Last week, a student asked me a question about a biblical story that I, too, have struggled to understand.
During the lead-up and eventual escape of the Israelites from Egypt, we read multiple times that God hardened Pharaoh’s heart, with dire consequences including the death of many in the Egyptian army.
At first glance, this passage seems to imply that God acted to ensure the death of those Egyptian soldiers – and it’s led me to wonder how God, who is love, would deliberately set into motion events that would cost so many lives.
I’ve typically answered others’ questions on this passage (Why would God…?) by explaining that God allowed Pharaoh’s heart to become hard in much the same way as God often allows us the exercise of free will even when it brings great evil in our own lives, and in the lives of others.
It’s often felt like an incomplete answer.
The discussion I had last week led me to dig a little deeper on the subject, when I came across a particularly helpful discussion of this question by Mark Shea, a Catholic writer and speaker. Shea discusses the effect of God “hardening” Pharaoh’s heart in the context of fire:
“Fire will go on being and doing what it is and does, and our God is a consuming fire. If the wet clay wifully (sic) confronts the fire, the wet clay will become hard, not because the fire is putting mind control whammy on the clay, but because the fire is what it is.”
Having spent 10 years involved with Scouts Canada growing up, I learned a lot about fire. One of the skills I needed to demonstrate before being fully initiated as a Scout was the ability to light a fire using only two matches and natural supplies I found in and around our campsite (ie: no paper, cardboard, or flammable accelerants).
Those 10 years also taught me to have a healthy respect for fire, because this great tool – which had the ability to keep us warm, to cook our food, and to provide ambience for our evenings – also had the ability to harm and to destroy. (We saw this clearly on the night our zeal to stoke a fire nearly burned our campsite to the ground.)
The difference between the two applications of fire – that it can hurt us or help us – has less to do with the fire itself and much more to do with what we expose to fire, and how that exposure takes place. In any case, there is very little in this world that can have a close encounter with fire, and leave unchanged.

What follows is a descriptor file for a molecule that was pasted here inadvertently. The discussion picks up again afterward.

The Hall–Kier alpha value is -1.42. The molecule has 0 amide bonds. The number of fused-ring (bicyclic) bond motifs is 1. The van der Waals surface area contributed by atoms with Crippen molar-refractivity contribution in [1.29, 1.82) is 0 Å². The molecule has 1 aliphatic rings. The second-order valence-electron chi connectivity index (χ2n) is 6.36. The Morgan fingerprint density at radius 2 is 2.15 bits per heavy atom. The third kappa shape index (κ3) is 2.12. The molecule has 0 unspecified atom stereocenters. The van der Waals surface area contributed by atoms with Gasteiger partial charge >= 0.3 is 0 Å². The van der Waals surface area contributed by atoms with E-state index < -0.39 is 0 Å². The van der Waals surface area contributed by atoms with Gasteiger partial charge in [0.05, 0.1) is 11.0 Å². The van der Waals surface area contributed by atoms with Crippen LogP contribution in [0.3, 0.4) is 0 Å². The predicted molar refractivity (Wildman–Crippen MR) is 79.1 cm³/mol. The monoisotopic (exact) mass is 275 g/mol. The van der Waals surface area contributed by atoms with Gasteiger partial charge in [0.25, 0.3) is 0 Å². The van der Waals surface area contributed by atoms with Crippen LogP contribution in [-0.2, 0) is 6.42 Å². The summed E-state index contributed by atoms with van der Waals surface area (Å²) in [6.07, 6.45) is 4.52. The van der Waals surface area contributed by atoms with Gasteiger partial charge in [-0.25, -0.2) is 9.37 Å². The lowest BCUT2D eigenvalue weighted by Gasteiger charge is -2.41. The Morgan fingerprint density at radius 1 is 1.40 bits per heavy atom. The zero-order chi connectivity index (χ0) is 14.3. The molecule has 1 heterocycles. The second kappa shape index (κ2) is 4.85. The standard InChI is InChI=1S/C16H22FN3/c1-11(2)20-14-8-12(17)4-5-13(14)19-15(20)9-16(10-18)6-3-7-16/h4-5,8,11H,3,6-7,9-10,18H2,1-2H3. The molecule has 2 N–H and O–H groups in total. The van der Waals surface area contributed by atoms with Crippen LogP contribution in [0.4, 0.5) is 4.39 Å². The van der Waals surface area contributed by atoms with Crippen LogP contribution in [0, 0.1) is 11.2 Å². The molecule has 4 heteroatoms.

Echoing Hebrews 12:29, Mark Shea comments that “our God is a consuming fire.” This is a recurring theme throughout Scripture, when you consider that the Holy Spirit descended like “tongues of fire” (Acts 2:3) and that Psalm 29:7 tells us that “the voice of the Lord flashes forth flames of fire.”
This image of God acting in our lives like fire seems to be an apt one, as any close encounter with God necessarily leaves the human heart transformed. It’s easy to see that just as fire warms, cooks, and provides ambience, an encounter with God often becomes the catalyst for a life of devotion.
We see this in the call of Abraham, St. Paul’s blindness, St. Augustine’s encounter with Scripture, and St. Therese of Lisieux’s “little way.” In all of these – and in so many others – we can recognize that it was an encounter with the fire of God’s love that has served as a starting point for their lives of faith.
On the other hand, we have stories like that of Pharaoh during the Exodus. The signs Moses provided Pharaoh – the 10 plagues – represent numerous moments where Pharaoh encountered the “fire” of God’s love. But instead of softening his heart, Pharaoh’s heart became harder.
The reasons for this are likely numerous: Pharaoh’s own experience of the gods (and his belief that he ruled with divine authority), his desire to maintain a workforce of Hebrew slaves, and the root cause of all of our hard hearts: human selfishness and sin. The hardness of his heart exists not because of a deliberate action of God’s, but is instead his unwillingness to bend or be changed (as Abraham, Paul, Augustine, and Therese each were in their own way).
Day to day human life offers us many opportunities to encounter and experience the fire of God’s love, and this fire will do what fire always does: it will help us or it will harden us. When we have these moments of encounter, we always find ourselves with one of two choices. Like the saints who’ve come before us, we can learn to be sensitive to this fire and to allow it to soften and shape our hearts … or, like Pharaoh, we can resist it, clinging to our own will, our own ambitions, and the status quo.
“O that today you would listen to his voice! Do not harden your hearts…” – Psalm 95:7-8
– Mike Landry is the chaplain for Evergreen Catholic Schools. He is based in Spruce Grove, Alberta.